Monthly Archives: October 2009

Getting Tripped By Markovnikov

Markovnikov’s rule is a decent tool to predict some simple organic reactions. It states that in simple electrophilic additions of alkenes, such as Hydrogen Chloride to n-Pentene, the electrophile will attach itself to the carbon of the double bond that has more Hydrogen atoms already attached; the less substituted carbon. It can trip a user up, however, if they do not understand the actual process taking place. Example:


1-phenyl-2-methylpropene has two “sp2” hybridized carbons in its Propene backbone. In a reaction with Hydrogen Chloride, we will only consider these two points and will leave out attachments to the Benzene ring itself for simplicity.

When the PI bond reattaches itself to a passing Hydrogen (HCl), it creates an intermediate carbocation and a Chloride ion. Which of the two carbons the intermediate forms on is determined by stability considerations. Markovnikov’s rule would predict the hydrogen attaching to the Phenyl side, as there is only one substituent there. The reverse actually happens, creating a “non-Markovnikov” scenario where the Chloride ion attaches to the molecule close to the Phenyl substituent.

Instead of relying on Markovnikov’s rule for simple additions which create carbocations, use the idea of hyperconjugation. This boils down to the idea that carbocations (positively charged) can be stabilized by the sigma bonds of nearby substituents (usually carbon to hydrogen bonds) because the electrons involved in sigma bonding are negatively charged. The more substituents, the more stabilized a present carbocation becomes. The stability of carbons with positive charges becomes:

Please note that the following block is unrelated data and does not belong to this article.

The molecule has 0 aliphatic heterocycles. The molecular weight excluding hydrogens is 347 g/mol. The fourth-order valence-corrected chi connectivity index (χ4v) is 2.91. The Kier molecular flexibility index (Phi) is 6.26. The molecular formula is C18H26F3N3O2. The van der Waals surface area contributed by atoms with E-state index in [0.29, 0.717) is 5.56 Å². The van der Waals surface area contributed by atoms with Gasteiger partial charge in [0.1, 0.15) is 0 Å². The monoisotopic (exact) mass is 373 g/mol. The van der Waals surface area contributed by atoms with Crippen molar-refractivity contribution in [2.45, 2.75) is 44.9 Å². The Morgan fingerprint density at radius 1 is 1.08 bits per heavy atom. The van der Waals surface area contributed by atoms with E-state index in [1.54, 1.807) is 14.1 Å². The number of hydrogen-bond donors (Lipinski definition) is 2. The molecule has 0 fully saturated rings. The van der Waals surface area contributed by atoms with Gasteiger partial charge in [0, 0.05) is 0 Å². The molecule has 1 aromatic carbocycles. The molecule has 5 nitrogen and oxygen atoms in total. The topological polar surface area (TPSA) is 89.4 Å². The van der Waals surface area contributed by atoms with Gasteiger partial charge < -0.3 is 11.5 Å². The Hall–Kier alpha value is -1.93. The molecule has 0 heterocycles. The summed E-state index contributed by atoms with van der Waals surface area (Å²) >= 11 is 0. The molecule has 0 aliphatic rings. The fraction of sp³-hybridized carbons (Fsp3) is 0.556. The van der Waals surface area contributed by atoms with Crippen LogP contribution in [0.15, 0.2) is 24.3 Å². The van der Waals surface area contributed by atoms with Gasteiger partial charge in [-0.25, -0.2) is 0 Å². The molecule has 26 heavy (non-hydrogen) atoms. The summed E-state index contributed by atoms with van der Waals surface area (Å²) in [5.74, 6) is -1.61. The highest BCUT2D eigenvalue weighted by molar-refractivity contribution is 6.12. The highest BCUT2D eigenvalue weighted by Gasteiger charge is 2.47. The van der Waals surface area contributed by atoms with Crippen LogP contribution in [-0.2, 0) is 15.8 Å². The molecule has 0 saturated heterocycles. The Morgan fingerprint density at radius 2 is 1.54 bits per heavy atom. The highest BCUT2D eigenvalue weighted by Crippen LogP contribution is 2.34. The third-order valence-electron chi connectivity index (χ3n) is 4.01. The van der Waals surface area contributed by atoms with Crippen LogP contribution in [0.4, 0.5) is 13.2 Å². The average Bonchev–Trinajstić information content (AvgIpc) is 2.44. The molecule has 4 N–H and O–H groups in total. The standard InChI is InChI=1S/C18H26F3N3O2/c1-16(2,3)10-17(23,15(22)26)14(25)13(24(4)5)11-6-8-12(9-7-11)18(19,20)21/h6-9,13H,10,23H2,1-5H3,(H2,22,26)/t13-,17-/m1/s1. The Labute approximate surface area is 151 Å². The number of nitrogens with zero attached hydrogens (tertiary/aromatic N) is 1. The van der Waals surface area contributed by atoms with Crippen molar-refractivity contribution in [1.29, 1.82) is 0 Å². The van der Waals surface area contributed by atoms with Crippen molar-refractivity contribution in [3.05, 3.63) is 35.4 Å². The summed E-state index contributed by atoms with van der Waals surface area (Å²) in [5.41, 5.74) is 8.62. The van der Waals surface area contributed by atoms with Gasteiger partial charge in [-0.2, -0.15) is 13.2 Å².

1^{\circ} < 2^{\circ} < 3^{\circ}

Primary carbocations are less stable than tertiary because tertiary carbocations have two more sets of hyperconjugation sigma bonds to stabilize the positive charge.

However, sigma hyperconjugation is nowhere near as stabilizing as the effects of lone pairs of nearby electrons such as those found in “sp2” hybridized carbons. The negative charge is less diluted in the lone pair. This makes Allyl and Benzene groups even more effective than tertiary carbons. The order stands at:

1^{\circ} < 2^{\circ} < 3^{\circ} < Allyl < Benzene

The point of this is that when a carbocation intermediate forms, it will form in the most probable place most of the time. The most probable is the most stable. Carbocations will form on carbons attached to Benzene before they attach to carbons with only two other carbons (methyl groups, for instance) attached to themselves.

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